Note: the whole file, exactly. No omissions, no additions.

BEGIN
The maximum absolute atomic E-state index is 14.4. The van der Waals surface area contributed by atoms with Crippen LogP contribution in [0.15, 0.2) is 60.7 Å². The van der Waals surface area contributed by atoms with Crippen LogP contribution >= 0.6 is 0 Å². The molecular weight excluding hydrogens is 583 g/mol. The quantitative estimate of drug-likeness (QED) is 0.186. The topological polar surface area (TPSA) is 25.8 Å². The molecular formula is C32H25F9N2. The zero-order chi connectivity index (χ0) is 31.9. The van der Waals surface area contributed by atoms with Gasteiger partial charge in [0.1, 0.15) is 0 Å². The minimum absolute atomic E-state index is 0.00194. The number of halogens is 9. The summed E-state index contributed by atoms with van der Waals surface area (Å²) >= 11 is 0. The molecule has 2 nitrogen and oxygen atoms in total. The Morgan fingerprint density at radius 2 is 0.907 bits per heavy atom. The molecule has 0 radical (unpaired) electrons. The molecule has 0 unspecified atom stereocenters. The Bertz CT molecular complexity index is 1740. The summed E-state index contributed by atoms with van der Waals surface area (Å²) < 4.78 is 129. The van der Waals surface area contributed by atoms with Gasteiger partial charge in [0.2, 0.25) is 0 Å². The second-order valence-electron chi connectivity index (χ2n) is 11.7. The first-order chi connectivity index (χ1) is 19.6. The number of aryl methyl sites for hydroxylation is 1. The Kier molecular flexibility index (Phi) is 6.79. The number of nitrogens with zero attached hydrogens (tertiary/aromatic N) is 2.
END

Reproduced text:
The maximum absolute atomic E-state index is 14.4. The van der Waals surface area contributed by atoms with Crippen LogP contribution in [0.15, 0.2) is 60.7 Å². The van der Waals surface area contributed by atoms with Crippen LogP contribution >= 0.6 is 0 Å². The molecular weight excluding hydrogens is 583 g/mol. The quantitative estimate of drug-likeness (QED) is 0.186. The topological polar surface area (TPSA) is 25.8 Å². The molecular formula is C32H25F9N2. The zero-order chi connectivity index (χ0) is 31.9. The van der Waals surface area contributed by atoms with Gasteiger partial charge in [0.1, 0.15) is 0 Å². The minimum absolute atomic E-state index is 0.00194. The number of halogens is 9. The summed E-state index contributed by atoms with van der Waals surface area (Å²) >= 11 is 0. The molecule has 2 nitrogen and oxygen atoms in total. The Morgan fingerprint density at radius 2 is 0.907 bits per heavy atom. The molecule has 0 radical (unpaired) electrons. The molecule has 0 unspecified atom stereocenters. The Bertz CT molecular complexity index is 1740. The summed E-state index contributed by atoms with van der Waals surface area (Å²) < 4.78 is 129. The van der Waals surface area contributed by atoms with Gasteiger partial charge in [0.2, 0.25) is 0 Å². The second-order valence-electron chi connectivity index (χ2n) is 11.7. The first-order chi connectivity index (χ1) is 19.6. The number of aryl methyl sites for hydroxylation is 1. The Kier molecular flexibility index (Phi) is 6.79. The number of nitrogens with zero attached hydrogens (tertiary/aromatic N) is 2.